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How the LGBT Foundation is working to improve patient experience

How the LGBT Foundation is working to improve patient experience
By Beth Gault
1 July 2024

Alex Matheson, deputy director of education at the LGBT Foundation, speaks to senior reporter Beth Gault about how its outreach programme Pride in Practice is having an impact on patient care and what the next government needs to prioritise.

Beth Gault (BG): How is Pride in Practice, your outreach programme that aims to improve the experiences of LGBTQ+ patients accessing primary care services, going?

Alex Matheson (AM): It’s going exceptionally well. It’s the longest project that we’ve been delivering in the education field, as it launched in 2010. We class it as being education, because that’s one of its core components. But it’s also a quality assurance scheme.

It’s now expanding more nationally and outside of primary care, which we’re going to focus on over the next two years. We’ve seen a huge increase in secondary care requests and social care requests. It’s a natural step for us, we have a lot of work with social care anyway, so it makes sense to expand Pride in Practice into those areas.

In terms of accreditation, we have just trained our 1,000th GP practice in South Tyneside, which is really exciting. We also support other primary care outlets as well, so pharmacies, dentists and optometrists.

We’ve predominantly worked with GP practices in the Manchester area as that’s where we’re based, have been the longest and seen the greatest impact. We’re funded by the Combined Authority in Manchester, so we cover all 10 boroughs.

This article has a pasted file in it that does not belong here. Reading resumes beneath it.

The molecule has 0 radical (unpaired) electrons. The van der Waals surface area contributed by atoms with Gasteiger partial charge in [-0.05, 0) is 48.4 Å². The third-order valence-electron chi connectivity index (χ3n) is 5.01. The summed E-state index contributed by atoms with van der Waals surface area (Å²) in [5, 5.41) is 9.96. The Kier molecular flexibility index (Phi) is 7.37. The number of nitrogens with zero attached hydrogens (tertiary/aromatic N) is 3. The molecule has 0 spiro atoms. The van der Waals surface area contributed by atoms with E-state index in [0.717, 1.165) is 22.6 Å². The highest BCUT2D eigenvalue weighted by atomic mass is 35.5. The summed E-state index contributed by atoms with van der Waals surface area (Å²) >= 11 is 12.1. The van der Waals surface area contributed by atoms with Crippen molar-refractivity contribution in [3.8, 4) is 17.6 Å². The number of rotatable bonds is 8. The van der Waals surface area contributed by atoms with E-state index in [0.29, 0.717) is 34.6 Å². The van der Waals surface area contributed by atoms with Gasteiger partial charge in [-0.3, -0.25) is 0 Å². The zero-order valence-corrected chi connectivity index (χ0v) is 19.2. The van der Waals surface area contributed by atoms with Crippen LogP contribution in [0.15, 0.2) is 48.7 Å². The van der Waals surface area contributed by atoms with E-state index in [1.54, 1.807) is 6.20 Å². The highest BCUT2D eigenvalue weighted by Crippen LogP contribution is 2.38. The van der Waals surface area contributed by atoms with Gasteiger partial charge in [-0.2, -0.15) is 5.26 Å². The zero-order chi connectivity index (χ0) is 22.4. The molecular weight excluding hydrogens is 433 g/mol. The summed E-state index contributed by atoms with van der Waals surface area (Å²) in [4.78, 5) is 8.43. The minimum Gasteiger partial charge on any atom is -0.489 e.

Because we’ve been there and working with practices for so long, we provide a lot of support over and above the assessment and training process. A lot of case holding. We get patients that will contact us because they’ve seen the award in their practice, and they’ve had a problem. We’ll also provide a mediation with the GPs, or if they’ve done the training a while ago but then not had a situation where they needed to use it until now, they might then contact us for support when the circumstances arise.

Places that we’ve been for a couple of years, we’re also starting to see that happening more. So, it’s something that we’re starting to think about – how do we embed that as we go into new areas, because it’s a really useful part of Pride in Practice, having that expert advice for clinicians and patients.

BG: You said you’re expanding nationally, where abouts?

AM: We’ve got a good geographical spread. We’re not over the whole country yet and up until last year our growth has been very organic. We haven’t had people pitching to practices, so our growth has happened through GPs, PCNs and practices talking to others.

But we’re now starting to target growth and to look at how we expand. We’re really thinking about it from a health inequalities perspective. We know from our patient survey that in areas where Pride in Practice is implemented, patients have a significantly higher view of their GP practice and are more likely to feel supported and safe, so we’ve started to think about more strategic expansion across England from the perspective of all those patients that are currently not having that level of service.

BG: What role can primary care networks play in this?

AM: Quite often it’s the PCNs who commission us to go into practices within their network, and we’ll train PCN staff as well. They can encourage practices, not just by providing the funds, but also by saying this is something within our PCN where we want to see change.